Why do so many women have problematic relationships with food and their bodies? This is the question my new book, Does Every Woman Have an Eating Disorder? Challenging Our Nation’s Fixation with Food and Weight, addresses. The book was published on June 1 and is based on this blog.
Most women do not suffer from a clinical eating disorder, yet so many have an unhealthy relationship with food and measure their self-worth by their dress size or the number on a scale. From an early age, women are bombarded with messages about what to eat and how their bodies should look. Does Every Woman Have an Eating Disorder? examines our nation’s unhealthy weight obsession and the cultural factors pressuring women to be body-obsessed and proposes a radical alternative: lose the diet, love your body, and eat in peace. In the book, I outline practical steps you can take to feel good about your body at any size.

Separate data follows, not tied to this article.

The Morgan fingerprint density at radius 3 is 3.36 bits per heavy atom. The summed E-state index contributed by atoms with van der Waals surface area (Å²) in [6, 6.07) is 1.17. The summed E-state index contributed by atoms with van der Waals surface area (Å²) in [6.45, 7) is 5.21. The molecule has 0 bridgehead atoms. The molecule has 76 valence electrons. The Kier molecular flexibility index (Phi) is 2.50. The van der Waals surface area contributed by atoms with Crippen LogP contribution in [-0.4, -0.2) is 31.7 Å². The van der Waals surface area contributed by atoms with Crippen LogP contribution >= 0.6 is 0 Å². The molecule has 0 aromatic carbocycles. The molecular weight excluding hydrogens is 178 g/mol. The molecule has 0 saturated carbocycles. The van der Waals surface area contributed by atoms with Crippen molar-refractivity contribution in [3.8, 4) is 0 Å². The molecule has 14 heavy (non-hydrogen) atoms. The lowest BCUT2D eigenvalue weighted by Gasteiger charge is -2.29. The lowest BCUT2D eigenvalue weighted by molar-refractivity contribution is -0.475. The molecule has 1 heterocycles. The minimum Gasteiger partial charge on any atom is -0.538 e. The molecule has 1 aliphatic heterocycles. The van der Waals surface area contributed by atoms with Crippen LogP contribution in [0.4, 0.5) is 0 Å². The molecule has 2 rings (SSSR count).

The response to the book has been overwhelmingly positive:
“Finally, a book that offers hope to the myriad women feeling all alone in their negative obsession with food and body. These women, victims of our culturally thin ideal, can stop blaming themselves and plant the seeds of healing that will lead them toward self-love and acceptance.”
Elyse Resch, MS, RDN, CEDRD, FAND, FADA, nutrition therapist and coauthor of Intuitive Eating“Goes beyond simply raising awareness . . . Dr. Rosenfeld shares holistic solutions and exercises grounded in concrete psychology that lead the everyday woman to recognize her own biases around food and weight, adopt positive behavioral changes, and ultimately, acquire the personal empowerment we all desperately seek.”
Pia Guerrero, cofounder and editor, Adios Barbie
To read more reviews, click here.
You can order Does Every Woman Have an Eating Disorder? Challenging Our Nation’s Fixation with Food and Weight (Siena Moon Books, ISBN: 978-0-9898518-3-1, $16.95, paperback) at Amazon.com,* BN.com, or through your local bookstore
Thanks for your support!
*also on Kindle